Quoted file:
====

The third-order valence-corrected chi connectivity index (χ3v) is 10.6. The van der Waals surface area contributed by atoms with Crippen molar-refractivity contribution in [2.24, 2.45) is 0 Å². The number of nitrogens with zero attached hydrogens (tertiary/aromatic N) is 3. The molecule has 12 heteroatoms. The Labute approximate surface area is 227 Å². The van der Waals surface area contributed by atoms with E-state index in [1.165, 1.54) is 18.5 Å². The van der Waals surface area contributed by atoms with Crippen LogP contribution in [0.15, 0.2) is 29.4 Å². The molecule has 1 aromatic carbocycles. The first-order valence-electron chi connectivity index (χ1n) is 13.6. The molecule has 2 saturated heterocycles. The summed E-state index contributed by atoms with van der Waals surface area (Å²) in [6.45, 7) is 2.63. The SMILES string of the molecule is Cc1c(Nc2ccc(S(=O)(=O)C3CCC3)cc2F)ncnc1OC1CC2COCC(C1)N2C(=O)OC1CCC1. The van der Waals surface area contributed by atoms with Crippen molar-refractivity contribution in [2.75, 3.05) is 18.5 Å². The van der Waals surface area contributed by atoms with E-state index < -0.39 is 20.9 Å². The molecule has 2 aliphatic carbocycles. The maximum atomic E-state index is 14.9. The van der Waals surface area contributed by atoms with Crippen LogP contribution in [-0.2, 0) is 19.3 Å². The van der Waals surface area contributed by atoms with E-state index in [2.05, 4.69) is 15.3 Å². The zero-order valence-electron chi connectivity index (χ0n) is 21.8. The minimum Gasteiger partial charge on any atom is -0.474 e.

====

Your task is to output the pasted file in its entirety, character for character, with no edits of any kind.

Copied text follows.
The third-order valence-corrected chi connectivity index (χ3v) is 10.6. The van der Waals surface area contributed by atoms with Crippen molar-refractivity contribution in [2.24, 2.45) is 0 Å². The number of nitrogens with zero attached hydrogens (tertiary/aromatic N) is 3. The molecule has 12 heteroatoms. The Labute approximate surface area is 227 Å². The van der Waals surface area contributed by atoms with E-state index in [1.165, 1.54) is 18.5 Å². The van der Waals surface area contributed by atoms with Crippen LogP contribution in [0.15, 0.2) is 29.4 Å². The molecule has 1 aromatic carbocycles. The first-order valence-electron chi connectivity index (χ1n) is 13.6. The molecule has 2 saturated heterocycles. The summed E-state index contributed by atoms with van der Waals surface area (Å²) in [6.45, 7) is 2.63. The SMILES string of the molecule is Cc1c(Nc2ccc(S(=O)(=O)C3CCC3)cc2F)ncnc1OC1CC2COCC(C1)N2C(=O)OC1CCC1. The van der Waals surface area contributed by atoms with Crippen molar-refractivity contribution in [2.75, 3.05) is 18.5 Å². The van der Waals surface area contributed by atoms with E-state index < -0.39 is 20.9 Å². The molecule has 2 aliphatic carbocycles. The maximum atomic E-state index is 14.9. The van der Waals surface area contributed by atoms with Crippen LogP contribution in [-0.2, 0) is 19.3 Å². The van der Waals surface area contributed by atoms with E-state index in [2.05, 4.69) is 15.3 Å². The zero-order valence-electron chi connectivity index (χ0n) is 21.8. The minimum Gasteiger partial charge on any atom is -0.474 e.